The Southwestern Historical Quarterly, Volume 60, July 1956 - April, 1957 Page: 288
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Southwestern Historical Quarterly
lenged the editor of the Daily Journal to mortal combat," re-
ported the Weekly State Gazette.19 What the trouble was, and
whether or not the Daily Journal editor accepted the challenge or
moved to wider open spaces than Texas, is not found in subse-
When the six-shooter was standard equipment on the frontier
and when a victim of an editor's pen was unusually hot-tempered,
there was likely to be trouble. An 1876 issue of the Frontier Echo
at Jacksboro carried a story telling of two armed men, angered
by something that appeared in the newspaper, storming into the
journal's office and shooting and killing the proprietor, after look-
ing in vain for editor Robson.20
The barbed-wire fence and the windmill were developed in
1874. These two inventions made it possible for farmers to move
to the plains, and were instrumental in bringing to an end the
era of the cattle drives. The Albany Star accurately forecast this
The price of cattle has advanced 150 per cent in the last five years;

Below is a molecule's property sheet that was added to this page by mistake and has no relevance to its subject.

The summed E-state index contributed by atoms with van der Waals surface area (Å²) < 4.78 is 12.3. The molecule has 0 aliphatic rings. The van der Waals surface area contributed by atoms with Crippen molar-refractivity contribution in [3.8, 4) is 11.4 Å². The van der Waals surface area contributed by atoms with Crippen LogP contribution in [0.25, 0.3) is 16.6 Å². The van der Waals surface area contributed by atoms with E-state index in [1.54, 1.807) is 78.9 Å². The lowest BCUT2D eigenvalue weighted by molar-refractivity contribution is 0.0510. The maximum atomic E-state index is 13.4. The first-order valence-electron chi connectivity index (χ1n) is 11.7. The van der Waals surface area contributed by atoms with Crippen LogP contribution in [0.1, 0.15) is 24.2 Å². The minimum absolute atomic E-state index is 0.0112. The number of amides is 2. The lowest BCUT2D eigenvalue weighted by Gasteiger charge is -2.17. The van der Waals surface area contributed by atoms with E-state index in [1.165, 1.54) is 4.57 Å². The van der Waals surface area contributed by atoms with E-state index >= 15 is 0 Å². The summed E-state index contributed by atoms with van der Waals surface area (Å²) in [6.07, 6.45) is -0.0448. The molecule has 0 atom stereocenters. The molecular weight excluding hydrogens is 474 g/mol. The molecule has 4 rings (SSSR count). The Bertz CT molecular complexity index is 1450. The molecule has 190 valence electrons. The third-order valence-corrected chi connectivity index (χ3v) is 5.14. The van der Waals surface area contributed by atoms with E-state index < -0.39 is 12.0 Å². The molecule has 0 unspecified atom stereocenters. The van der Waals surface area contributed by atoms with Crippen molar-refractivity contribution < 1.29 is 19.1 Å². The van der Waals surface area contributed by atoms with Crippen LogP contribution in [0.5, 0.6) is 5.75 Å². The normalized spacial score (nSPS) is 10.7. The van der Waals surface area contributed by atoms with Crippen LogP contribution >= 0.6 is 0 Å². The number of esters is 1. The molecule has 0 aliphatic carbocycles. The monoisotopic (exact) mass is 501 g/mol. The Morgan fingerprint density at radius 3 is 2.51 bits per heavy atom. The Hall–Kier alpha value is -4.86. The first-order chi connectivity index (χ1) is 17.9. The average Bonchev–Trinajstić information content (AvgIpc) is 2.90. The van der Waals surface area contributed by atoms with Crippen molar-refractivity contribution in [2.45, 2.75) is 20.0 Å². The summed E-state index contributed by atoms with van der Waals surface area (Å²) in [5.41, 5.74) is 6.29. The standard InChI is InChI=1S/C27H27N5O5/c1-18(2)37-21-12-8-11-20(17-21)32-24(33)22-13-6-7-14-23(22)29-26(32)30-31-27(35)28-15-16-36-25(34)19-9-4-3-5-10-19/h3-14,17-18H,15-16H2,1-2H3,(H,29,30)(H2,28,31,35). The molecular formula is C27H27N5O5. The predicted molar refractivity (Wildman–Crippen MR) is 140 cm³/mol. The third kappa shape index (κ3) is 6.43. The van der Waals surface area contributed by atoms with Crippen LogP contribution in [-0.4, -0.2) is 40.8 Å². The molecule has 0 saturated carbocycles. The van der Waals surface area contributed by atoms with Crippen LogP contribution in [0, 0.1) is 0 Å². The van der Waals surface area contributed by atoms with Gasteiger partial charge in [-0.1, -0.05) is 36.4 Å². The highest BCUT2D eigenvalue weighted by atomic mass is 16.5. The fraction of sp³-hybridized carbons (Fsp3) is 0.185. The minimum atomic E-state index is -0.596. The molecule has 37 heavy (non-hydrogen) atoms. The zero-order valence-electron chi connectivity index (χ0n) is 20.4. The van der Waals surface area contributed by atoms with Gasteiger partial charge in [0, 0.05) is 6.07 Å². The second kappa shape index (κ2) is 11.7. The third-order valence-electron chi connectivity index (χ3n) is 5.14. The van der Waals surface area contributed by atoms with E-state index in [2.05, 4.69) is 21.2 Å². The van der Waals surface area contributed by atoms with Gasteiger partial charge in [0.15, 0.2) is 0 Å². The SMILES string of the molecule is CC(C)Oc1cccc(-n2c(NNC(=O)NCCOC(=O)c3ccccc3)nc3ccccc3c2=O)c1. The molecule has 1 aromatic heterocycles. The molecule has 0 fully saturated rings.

it is now believed the maximum has been reached. The drive this year
will be the last of great magnitude. Hereafter the cattle product will
be sent to market by rail and sail.21
The final blow to the cattle industry as it was known then was
dealt by the collapse of 1885. A drought came, especially severe
in Texas. Thousands of head of cattle died. Prices, which had
declined the year before, hit bottom. Cattle, when they could be
sold at all, sold for little more than they had in 1866.22
Again in 1883 the Albany Star observed:
A general tendency is manifested on the part of the most sagacious
of cattle men to discard the range system, and adopt the plan of en-
closing the herds by fencing, and of improving the quality of the
stock instead of handling large numbers of common cattle by the
present wasteful methods.=
Such news stories were, in effect, the obituaries of the Cattle
Kingdom and of the fearless frontier editors of West Texas who
had reported its rowdy life.
19Weekly State Gazette (Austin), April 27, 1878.
2OFrontier Echo (Jacksboro), June 16, 1876.
2lAlbany Star, March 9, 1883.
22Webb, The Great Plains, 239.
28Albany Star, March 2, 1883.
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Texas State Historical Association. The Southwestern Historical Quarterly, Volume 60, July 1956 - April, 1957, periodical, 1957; Austin, Texas. (texashistory.unt.edu/ark:/67531/metapth101163/m1/313/: accessed September 20, 2017), University of North Texas Libraries, The Portal to Texas History, texashistory.unt.edu; crediting Texas State Historical Association.